For his black musical romance comedy Romance & Cigarettes, John Turturro put together an amazing cast that included the late James Gandolfini, Susan Sarandon, and a scene-stealing Kate Winslet. The movie centres on Nick and Kitty Murder, a married couple whose relationship suffers after she learns he has been seeing Tula, a much younger woman.
Romance & Cigarettes, with its lovely music and one of Winslet’s craziest performances, offers a singular, albeit disjointed, look at marriage and faithfulness. The film, which is absurd but engrossing, subverts conventional ideas of love and approaches its issues with a sardonic but sympathetic tone.
‘Silver Linings Playbook’ (2012)
Silver Linings Playbook, a romantic comedy from 2012, stars Bradley Cooper and Jennifer Lawrence. The movie centres on Pat Solatano, a bipolar man who befriends a young widow as they prepare for a dance competition.
The movie Silver Linings Playbook succeeds as a rom-com, a dark comedy, and a sports drama. Despite lacking typical romantic comedy tropes, the movie soars because of Cooper and Lawrence’s electric chemistry. Silver Linings Playbook takes a refreshingly open-minded approach to mental health and romance while still being charming and heartfelt.
‘So I Married An Axe Murderer’ (1993)
So I Married an Axe Killer, a romantic black comedy from 1993, stars Mike Myers. Charlie, a newlywed on his honeymoon, believes his wife might be a famed serial killer who kills her victims when they are on vacation. Charlie is the protagonist of the novel.
So I Married an Axe Killer is an original interpretation of the rom-com genre and features one of Myers’ most subtle performances. The movie is far from perfect, but it manages to be lovely and generally optimistic in its depiction of love. So I Married an Axe Murderer is a fun spin on the traditional rom-com, helped by Amanda Plummer’s hilariously bonkers acting.
‘The Lobster’ (2015)
Colin Farrell and Rachel Weisz star in the absurdist black comedy The Lobster by Yorgos Lanthimos. The story centres on recently divorced David’s search for a spouse in a hotel where visitors are required to find a mate within a set amount of time or risk being converted into animals.
A morbidly humorous portrayal of love, The Lobster finds humour in the horrific. The Lobster is a subversive achievement because of Lanthimos’ very weird style. The film, which is romantic but dark, is a ludicrous indictment of society’s increasingly automatized and conventional notions of romance and the notion that having a spouse gives life any purpose.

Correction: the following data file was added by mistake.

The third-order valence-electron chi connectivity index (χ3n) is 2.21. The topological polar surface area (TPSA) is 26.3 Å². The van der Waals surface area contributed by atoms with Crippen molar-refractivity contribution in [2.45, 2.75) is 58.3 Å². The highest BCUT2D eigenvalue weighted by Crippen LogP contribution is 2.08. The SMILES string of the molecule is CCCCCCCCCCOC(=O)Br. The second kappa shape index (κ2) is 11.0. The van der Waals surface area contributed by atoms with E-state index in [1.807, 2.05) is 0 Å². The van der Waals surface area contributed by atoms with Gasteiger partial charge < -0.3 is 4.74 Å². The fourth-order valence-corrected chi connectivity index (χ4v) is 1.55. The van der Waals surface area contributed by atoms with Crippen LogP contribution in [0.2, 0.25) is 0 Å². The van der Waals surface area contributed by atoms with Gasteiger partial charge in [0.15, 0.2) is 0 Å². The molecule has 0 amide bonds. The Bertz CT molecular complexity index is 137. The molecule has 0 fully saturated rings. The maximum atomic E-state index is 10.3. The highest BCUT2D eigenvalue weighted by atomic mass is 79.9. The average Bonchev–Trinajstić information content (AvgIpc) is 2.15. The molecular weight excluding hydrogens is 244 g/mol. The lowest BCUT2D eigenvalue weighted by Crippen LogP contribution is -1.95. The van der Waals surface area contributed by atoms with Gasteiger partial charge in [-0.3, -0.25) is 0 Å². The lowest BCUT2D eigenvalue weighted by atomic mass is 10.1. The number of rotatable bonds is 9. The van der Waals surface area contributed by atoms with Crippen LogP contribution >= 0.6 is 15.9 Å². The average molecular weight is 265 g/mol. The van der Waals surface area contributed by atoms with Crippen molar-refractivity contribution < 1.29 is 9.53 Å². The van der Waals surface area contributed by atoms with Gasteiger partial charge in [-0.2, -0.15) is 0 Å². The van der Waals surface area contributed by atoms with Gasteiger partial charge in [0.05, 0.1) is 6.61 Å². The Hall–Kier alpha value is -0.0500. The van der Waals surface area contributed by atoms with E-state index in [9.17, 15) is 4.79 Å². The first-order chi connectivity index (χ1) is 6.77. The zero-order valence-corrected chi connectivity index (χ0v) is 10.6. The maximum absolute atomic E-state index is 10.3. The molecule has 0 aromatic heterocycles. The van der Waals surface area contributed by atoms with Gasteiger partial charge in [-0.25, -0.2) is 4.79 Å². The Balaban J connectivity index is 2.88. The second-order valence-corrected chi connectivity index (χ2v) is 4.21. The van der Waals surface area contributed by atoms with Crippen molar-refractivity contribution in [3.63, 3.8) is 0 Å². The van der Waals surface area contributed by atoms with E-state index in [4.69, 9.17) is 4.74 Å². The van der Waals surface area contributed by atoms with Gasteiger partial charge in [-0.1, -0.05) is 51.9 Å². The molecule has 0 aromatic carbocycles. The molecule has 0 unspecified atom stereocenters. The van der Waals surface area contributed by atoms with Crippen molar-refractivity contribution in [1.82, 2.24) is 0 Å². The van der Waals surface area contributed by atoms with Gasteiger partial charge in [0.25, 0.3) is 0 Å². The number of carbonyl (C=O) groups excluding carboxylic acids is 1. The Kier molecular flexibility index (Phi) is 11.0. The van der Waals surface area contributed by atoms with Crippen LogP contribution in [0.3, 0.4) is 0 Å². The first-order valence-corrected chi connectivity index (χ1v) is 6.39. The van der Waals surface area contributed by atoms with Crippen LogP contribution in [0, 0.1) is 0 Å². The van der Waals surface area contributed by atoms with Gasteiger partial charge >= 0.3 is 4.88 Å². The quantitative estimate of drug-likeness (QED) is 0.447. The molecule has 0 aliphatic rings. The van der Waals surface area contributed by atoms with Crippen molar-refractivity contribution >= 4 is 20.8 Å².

‘The Opposite of Sex’ (1998)
The Opposite of Sex, a biting dark comedy from 1998, stars Christina Ricci and Lisa Kudrow in performances that are Oscar-worthy. Ricci portrays 16-year-old Dedee Truitt, who seduces her step-male brother’s lover and persuades him to steal $10,000 and go with her.
The naughty and funny The Opposite of Sex stars Ricci and Kudrow at their most incisive. The movie offers a genuine portrayal of love at a time when society is sceptical of it, complete with funny dialogue and likeable people. The Opposite of Sex is a romantic comedy for the new era that is to a fault acerbic yet endlessly enjoyable. It is also one of the most unfairly missed movies of the 1990s.
‘The War of The Roses’ (1989)
One of the decade’s most recognisable actors, Kathleen Turner appeared in many of the most memorable films. She co-stars with Michael Douglas in Danny DeVito’s The Battle of the Roses as an affluent married couple going through a contentious and increasingly violent divorce.
The Battle of the Roses is persistent in its portrayal of the gloominess of marriage. It is also wicked and frequently downright brutal. A pair of magnificent and unrelentingly grim performances by Turner and Douglas transcend the film’s depressing and ultimately tragic picture of love and the institution of marriage.